"Furiosa" Comic Book Furious But Not Fast
 
MAD MAX: FURY ROAD: FURIOSA #1 - An I Reads You Review

DC COMICS/Vertigo – @DCComics

STORY: George Miller

SCRIPT: Nico Lathouris and Mark Sexton

ART: Mark Sexton; Tristan Jones; Szymon Kudranski

COLORS: Michael Spicer

LETTERS: Clem Robins

COVER: Tommy Lee Edwards

40pp, Color, $4.99 U.S. (August 2015)


Suggested for mature readers


In 1979, an Australian science fiction film, entitled Mad Max, introduced audiences to the character, Max Rockatansky (played by a young Mel Gibson). Mad Max is set in a dystopian future that takes place “a few years from now,” and finds the roads of Australia plagued by motorcycle gangs and other high-speed drivers. Trying to keep the roads safe are the police officers of the MFP – Main Force Patrol – who pursue reckless road criminals. After his family and partner are destroyed by a motorcycle gang, Max becomes “Mad Max,” seeking revenge against the gang.


Mad Max yielded two sequels. The first was 1981's Mad Max 2, which was known as The Road Warrior when it was originally released in the United States in 1982. The second sequel was Mad Max Beyond Thunderdome, which featured legendary singer, Tina Turner, as the villain.


All three films were directed by George Miller, who spent the better part of the last two decades trying to revive the Mad Max film franchise. Warner Bros. Pictures finally gave the go-ahead, and a fourth film, Mad Max: Fury Road, debuted earlier this year and starred Thomas Hardy as Mad Max.


DC Comics' Vertigo imprint has been publishing a series of Mad Max: Fury Road comic books that are prequels to the film. These comic books are produced by George Miller and Nico Lathouris (who co-wrote Fury Road), and Mark Sexton (the lead storyboard artist on Fury Road).


On the recommendation of Mad Max super-fan, Erik Larsen (my VIZ Media PR rep), I recently obtained a copy of Mad Max: Fury Road: Furiosa #1. This one-shot comic book is written by George Miller (story) and Nico Lathouris and Mark Sexton (script). Furiosa is drawn by Mark Sexton; Tristan Jones; and Szymon Kudranski, with colors by Michael Spicer and letters by Clem Robins. Tommy Lee Edwards provides the cover art.


Mad Max: Fury Road: Furiosa #1 opens in the vault, an edifice where the warlord Immortan Joe keeps five young women prisoner. They are “The Five Wives,” his “Breeders,” whom he plans to use to sire healthy male heirs. Joe believes these heirs will be future warlords, who will help repopulate the world in his image.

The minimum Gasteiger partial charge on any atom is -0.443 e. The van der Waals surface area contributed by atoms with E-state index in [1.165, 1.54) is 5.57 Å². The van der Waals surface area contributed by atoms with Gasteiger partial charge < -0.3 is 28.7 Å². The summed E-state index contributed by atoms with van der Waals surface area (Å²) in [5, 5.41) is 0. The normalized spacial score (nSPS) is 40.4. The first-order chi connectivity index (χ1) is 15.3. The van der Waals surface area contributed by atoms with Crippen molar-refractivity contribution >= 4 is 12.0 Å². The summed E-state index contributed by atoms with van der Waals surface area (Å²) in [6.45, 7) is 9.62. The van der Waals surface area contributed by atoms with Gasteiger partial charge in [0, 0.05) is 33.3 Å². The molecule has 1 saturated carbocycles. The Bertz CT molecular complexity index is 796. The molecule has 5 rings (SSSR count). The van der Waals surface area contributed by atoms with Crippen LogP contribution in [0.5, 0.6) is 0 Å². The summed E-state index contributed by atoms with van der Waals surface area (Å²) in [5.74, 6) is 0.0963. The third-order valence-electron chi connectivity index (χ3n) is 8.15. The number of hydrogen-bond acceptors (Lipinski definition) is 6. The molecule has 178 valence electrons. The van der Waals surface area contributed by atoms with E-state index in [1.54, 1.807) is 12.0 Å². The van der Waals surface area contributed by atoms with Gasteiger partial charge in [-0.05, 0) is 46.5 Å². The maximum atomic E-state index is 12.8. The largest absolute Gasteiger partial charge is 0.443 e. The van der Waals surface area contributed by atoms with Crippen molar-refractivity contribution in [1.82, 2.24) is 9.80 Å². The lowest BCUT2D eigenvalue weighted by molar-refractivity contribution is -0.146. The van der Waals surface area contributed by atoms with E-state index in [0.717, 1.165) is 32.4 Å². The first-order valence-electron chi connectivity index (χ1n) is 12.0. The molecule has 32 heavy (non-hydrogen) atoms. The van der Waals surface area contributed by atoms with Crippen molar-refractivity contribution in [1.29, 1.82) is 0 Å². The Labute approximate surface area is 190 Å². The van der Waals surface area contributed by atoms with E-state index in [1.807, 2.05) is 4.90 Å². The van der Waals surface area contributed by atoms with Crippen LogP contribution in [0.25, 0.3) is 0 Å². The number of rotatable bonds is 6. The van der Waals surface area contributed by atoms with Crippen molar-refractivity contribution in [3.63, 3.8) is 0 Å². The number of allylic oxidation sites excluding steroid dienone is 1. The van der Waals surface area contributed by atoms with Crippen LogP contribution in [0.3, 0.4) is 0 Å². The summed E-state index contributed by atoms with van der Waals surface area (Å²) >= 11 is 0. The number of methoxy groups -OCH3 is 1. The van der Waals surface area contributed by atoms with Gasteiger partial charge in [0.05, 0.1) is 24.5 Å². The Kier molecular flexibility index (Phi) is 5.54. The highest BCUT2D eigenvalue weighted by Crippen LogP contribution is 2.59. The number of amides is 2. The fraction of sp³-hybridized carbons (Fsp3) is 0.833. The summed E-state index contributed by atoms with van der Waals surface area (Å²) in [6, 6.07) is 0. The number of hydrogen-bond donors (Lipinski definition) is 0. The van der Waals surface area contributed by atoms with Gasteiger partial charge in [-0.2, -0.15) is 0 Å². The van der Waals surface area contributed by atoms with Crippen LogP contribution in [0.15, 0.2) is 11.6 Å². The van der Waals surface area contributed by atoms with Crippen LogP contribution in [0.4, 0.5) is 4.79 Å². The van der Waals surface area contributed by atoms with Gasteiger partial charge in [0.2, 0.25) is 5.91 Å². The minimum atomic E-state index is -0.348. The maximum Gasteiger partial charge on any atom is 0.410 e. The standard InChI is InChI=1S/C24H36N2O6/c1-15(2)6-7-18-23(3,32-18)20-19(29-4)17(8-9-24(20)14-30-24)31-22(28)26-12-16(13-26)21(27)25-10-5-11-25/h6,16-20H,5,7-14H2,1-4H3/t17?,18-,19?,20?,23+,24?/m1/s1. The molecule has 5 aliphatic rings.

Joe introduces two women into the wives' living environment. To guard against depression and mental ills, Joe gives his wives a teacher, Miss Giddy, a woman who will provide the wives with an education via books and music. To protect them, Joe assigns one of his lieutenants, a mysterious woman named Imperator Furiosa, who moves in to live with the girls. Things will never ever be the same.


Mad Max: Fury Road: Furiosa #1 really does not have a plot, so much as it is a prologue to the main event, which is, of course, the film, Mad Max: Fury Road (which I have not seen as of this writing). For the most part, this comic book is frustratingly reticent about giving up Imperator Furiosa's past. However, the story does convey, in a quiet way, Furiosa's growing discontent with the way things are under Immortan Joe.


The overall design layout of this story is excellent. From the beginning, the design and layout of each page serves to convey the sense that some big change is simmering and that when it comes, it will be sudden and explosive. As for the drawing styles, Tristan Jones and Szymon Kudranski encapsulate the idea of a slave pit of the post-apocalyptic, especially with the aid of Michael Spicer's colors.


Mad Max: Fury Road: Furiosa #1 has made it that I can't wait for my next trip to a comic book shop to pick up the other Mad Max: Fury Road prequel comics.


A-


Reviewed by Leroy Douresseaux a.k.a. "I Reads You"



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